Waiting for "The Call"

“Honey, it’s always crap. Every book I write is crap. It’s my job to fix the crap afterwards,” according to Nora Roberts. Well, I've got it half right. Still working on the "fixing it" part. "Trust your characters to be complex enough and to have enough emotional baggage. Force them to make hard choices." Advice from Michelle Styles that might help!

A “bathtub moment”- on internal conflict March 30, 2009

Filed under: Writing and Life — Autumn Macarthur @ 10:35 pm
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 (Dream bathroom from Castello Baths)







I had something of a revelation this evening. In the bath as always! Reminds me of one of the codebreakers at Bletchley during World War 2 who did his best thinking in a warm bath, so had one installed in his office. Or Archimedes and and his Eureka moment. Instead of lightbulb moments, bathtub moments.

Anyway, the where is irrelevant. The what blew me away!

Okay, it’s basic. Embarrasingly basic. So basic anyone reading this is probably thinking, “Der, how could anyone not know that.”

I finally got internal conflict at the relationship block level and why it’s so important to a good romance.

It’s important not just because it is where the emotional intensity is, but because it is also the key to reader identification. The thing I realised about internal conflict is that it is universal.

The external conflicts are specific to the situation of the characters in the story. Not many readers are going to be surprise princesses, billionaires’ mistresses, or blackmailed heiresses. Nor are many of us lucky enough to meet princes, sheiks, or drop-dead gorgeous mega rich CEOs in our day to day lives. But we all know those internal conflicts, because in one way or another we will all have experienced at least one  of them at least once. Those potential or real blocks to realtionships, that are just part of being a human. The core, gut-deep beliefs about ourselves and love that will feel the same for a waitress as a princess, a bricklayer as a billionaire.

Things like “I don’t deserve to be loved because of the things I’ve done”. “No-one loves me for myself, only for what I do for them.” “I want to take the chance of loving, but I’m afraid of being hurt again.” “It’s selfish to choose love over duty.” “I’m not worthy of love.” “It’s not safe for me to let someone know I care for them, because that makes me weak.” These are the things that would get in the way of this character having a relationship with anyone, not just the hero or heroine.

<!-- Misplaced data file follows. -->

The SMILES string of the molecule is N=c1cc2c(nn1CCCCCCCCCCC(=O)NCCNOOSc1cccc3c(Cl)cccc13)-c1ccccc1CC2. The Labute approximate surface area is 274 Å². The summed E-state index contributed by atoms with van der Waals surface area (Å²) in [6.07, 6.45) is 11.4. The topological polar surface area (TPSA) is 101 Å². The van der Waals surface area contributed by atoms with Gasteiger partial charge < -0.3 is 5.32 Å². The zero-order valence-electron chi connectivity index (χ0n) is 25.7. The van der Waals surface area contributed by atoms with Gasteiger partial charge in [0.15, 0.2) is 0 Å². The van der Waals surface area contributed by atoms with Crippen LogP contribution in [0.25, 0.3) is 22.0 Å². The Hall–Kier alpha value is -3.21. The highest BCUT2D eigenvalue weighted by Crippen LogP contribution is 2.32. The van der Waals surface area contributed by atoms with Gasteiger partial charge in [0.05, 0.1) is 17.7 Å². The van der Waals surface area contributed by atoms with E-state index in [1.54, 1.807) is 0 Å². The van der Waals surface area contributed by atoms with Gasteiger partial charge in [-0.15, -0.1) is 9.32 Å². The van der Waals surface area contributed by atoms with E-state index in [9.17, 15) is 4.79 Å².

The internal conflict is the character having to make a difficult choice between options- choose the relationship, or choose the relationship block. Do they go for what feels safer based on their core belief, choosing aloofness, power, strength, safety, silence, duty, affairs? Or do they choose the risk of a committed loving relationship, with this one man or woman who is challenging their most central beliefs?

So the real internal conflict isn’t “Can I give up being a Princess to marry this man?”, it’s “Do I deserve to choose personal happiness over doing my duty?”, and “Can I believe I am worthy of love?”. It’s not “Can I give up my single life in New York to marry this woman?”, it’s “Can I risk letting go of control over my life?”, and “Dare I risk letting someone close again when the end of a love is so painful?”


Getting unstuck March 29, 2009

Filed under: Writing and Life — Autumn Macarthur @ 1:45 pm
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000-title-page-detail-angel-with-whip-q75-449x500Hmm, thinking about that pitch contest and my frustrations with the current story has me ready to, well, probably not give up, but definitely take some time out. A looooong time out.

It’s official- I hate Luk and Gabi. I just want to put them in a car and drive it off a cliff into the sea, and type The End.
Well, not really. I actually like both of them a lot. But I am so fed up with struggling with their freaking going-nowhere story! I’ve done no other writing apart from their story for nearly four months, and where am I up to? Half way through chapter two, for the fourth time! Arrrggghhh!
I really do want to just stop, have a break from them. Spend a week doing no writing but lots of reading, or go back and edit last years JanNo, or play around with some different story ideas, or something. Anything that’s not this story!
But maybe I won’t, maybe I’ll keep going with it. Thinking about how I would pitch the story, not just for a contest but for my writing group,  just gave me an idea for what the story might need. Because if I can’t get the essence of the story in a few simple sentences, my plot is too convoluted and the characters’ internal conflicts aren’t central enough to the story.
Funny how giving myself permission to moan and say I want to stop produces more ideas! Looks like I didn’t really want to give up, I just wanted to get unstuck.